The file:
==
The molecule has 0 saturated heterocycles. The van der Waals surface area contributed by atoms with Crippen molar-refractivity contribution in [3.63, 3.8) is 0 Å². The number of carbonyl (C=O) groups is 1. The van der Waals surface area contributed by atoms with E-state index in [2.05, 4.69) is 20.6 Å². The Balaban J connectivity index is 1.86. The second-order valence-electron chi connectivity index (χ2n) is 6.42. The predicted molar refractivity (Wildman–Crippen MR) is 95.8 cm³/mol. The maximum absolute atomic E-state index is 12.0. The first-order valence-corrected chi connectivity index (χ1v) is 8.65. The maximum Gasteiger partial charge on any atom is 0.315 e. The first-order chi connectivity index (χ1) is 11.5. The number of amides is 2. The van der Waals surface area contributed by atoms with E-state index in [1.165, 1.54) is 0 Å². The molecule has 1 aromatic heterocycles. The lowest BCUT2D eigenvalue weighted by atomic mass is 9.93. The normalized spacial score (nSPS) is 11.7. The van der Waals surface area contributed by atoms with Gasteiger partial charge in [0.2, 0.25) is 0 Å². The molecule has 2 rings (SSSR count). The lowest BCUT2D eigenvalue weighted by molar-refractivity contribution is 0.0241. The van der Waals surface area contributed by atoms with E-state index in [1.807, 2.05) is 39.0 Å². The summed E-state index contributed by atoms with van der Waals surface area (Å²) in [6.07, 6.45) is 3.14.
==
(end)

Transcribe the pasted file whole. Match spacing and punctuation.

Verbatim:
The molecule has 0 saturated heterocycles. The van der Waals surface area contributed by atoms with Crippen molar-refractivity contribution in [3.63, 3.8) is 0 Å². The number of carbonyl (C=O) groups is 1. The van der Waals surface area contributed by atoms with E-state index in [2.05, 4.69) is 20.6 Å². The Balaban J connectivity index is 1.86. The second-order valence-electron chi connectivity index (χ2n) is 6.42. The predicted molar refractivity (Wildman–Crippen MR) is 95.8 cm³/mol. The maximum absolute atomic E-state index is 12.0. The first-order valence-corrected chi connectivity index (χ1v) is 8.65. The maximum Gasteiger partial charge on any atom is 0.315 e. The first-order chi connectivity index (χ1) is 11.5. The number of amides is 2. The van der Waals surface area contributed by atoms with E-state index in [1.165, 1.54) is 0 Å². The molecule has 1 aromatic heterocycles. The lowest BCUT2D eigenvalue weighted by atomic mass is 9.93. The normalized spacial score (nSPS) is 11.7. The van der Waals surface area contributed by atoms with Gasteiger partial charge in [0.2, 0.25) is 0 Å². The molecule has 2 rings (SSSR count). The lowest BCUT2D eigenvalue weighted by molar-refractivity contribution is 0.0241. The van der Waals surface area contributed by atoms with E-state index in [1.807, 2.05) is 39.0 Å². The summed E-state index contributed by atoms with van der Waals surface area (Å²) in [6.07, 6.45) is 3.14.